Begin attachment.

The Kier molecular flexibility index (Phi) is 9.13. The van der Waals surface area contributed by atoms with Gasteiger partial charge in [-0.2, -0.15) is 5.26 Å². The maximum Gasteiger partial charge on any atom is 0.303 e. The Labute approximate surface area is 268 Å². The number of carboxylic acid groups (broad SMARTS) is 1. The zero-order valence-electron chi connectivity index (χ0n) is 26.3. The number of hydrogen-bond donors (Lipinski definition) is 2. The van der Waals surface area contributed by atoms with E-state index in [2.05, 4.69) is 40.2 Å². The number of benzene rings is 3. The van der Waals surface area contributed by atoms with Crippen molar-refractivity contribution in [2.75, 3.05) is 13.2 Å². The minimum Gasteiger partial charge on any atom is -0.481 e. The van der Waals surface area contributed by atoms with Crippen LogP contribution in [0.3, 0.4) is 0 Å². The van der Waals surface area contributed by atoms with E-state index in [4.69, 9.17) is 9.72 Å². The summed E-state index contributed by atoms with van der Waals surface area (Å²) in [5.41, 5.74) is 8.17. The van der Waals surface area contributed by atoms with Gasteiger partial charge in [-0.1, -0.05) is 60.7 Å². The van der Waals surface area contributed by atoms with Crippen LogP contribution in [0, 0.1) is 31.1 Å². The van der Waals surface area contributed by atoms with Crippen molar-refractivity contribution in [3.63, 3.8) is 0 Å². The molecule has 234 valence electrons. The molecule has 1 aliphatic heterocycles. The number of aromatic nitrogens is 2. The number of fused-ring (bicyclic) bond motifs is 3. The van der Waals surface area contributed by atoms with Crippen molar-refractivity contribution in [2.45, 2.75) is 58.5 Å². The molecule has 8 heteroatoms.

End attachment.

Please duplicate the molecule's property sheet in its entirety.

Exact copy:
The Kier molecular flexibility index (Phi) is 9.13. The van der Waals surface area contributed by atoms with Gasteiger partial charge in [-0.2, -0.15) is 5.26 Å². The maximum Gasteiger partial charge on any atom is 0.303 e. The Labute approximate surface area is 268 Å². The number of carboxylic acid groups (broad SMARTS) is 1. The zero-order valence-electron chi connectivity index (χ0n) is 26.3. The number of hydrogen-bond donors (Lipinski definition) is 2. The van der Waals surface area contributed by atoms with E-state index in [2.05, 4.69) is 40.2 Å². The number of benzene rings is 3. The van der Waals surface area contributed by atoms with Crippen molar-refractivity contribution in [2.75, 3.05) is 13.2 Å². The minimum Gasteiger partial charge on any atom is -0.481 e. The van der Waals surface area contributed by atoms with Crippen LogP contribution in [0.3, 0.4) is 0 Å². The van der Waals surface area contributed by atoms with E-state index in [4.69, 9.17) is 9.72 Å². The summed E-state index contributed by atoms with van der Waals surface area (Å²) in [5.41, 5.74) is 8.17. The van der Waals surface area contributed by atoms with Gasteiger partial charge in [-0.1, -0.05) is 60.7 Å². The van der Waals surface area contributed by atoms with Crippen LogP contribution in [0, 0.1) is 31.1 Å². The van der Waals surface area contributed by atoms with Crippen molar-refractivity contribution in [3.63, 3.8) is 0 Å². The molecule has 234 valence electrons. The molecule has 1 aliphatic heterocycles. The number of aromatic nitrogens is 2. The number of fused-ring (bicyclic) bond motifs is 3. The van der Waals surface area contributed by atoms with Crippen molar-refractivity contribution in [2.45, 2.75) is 58.5 Å². The molecule has 8 heteroatoms.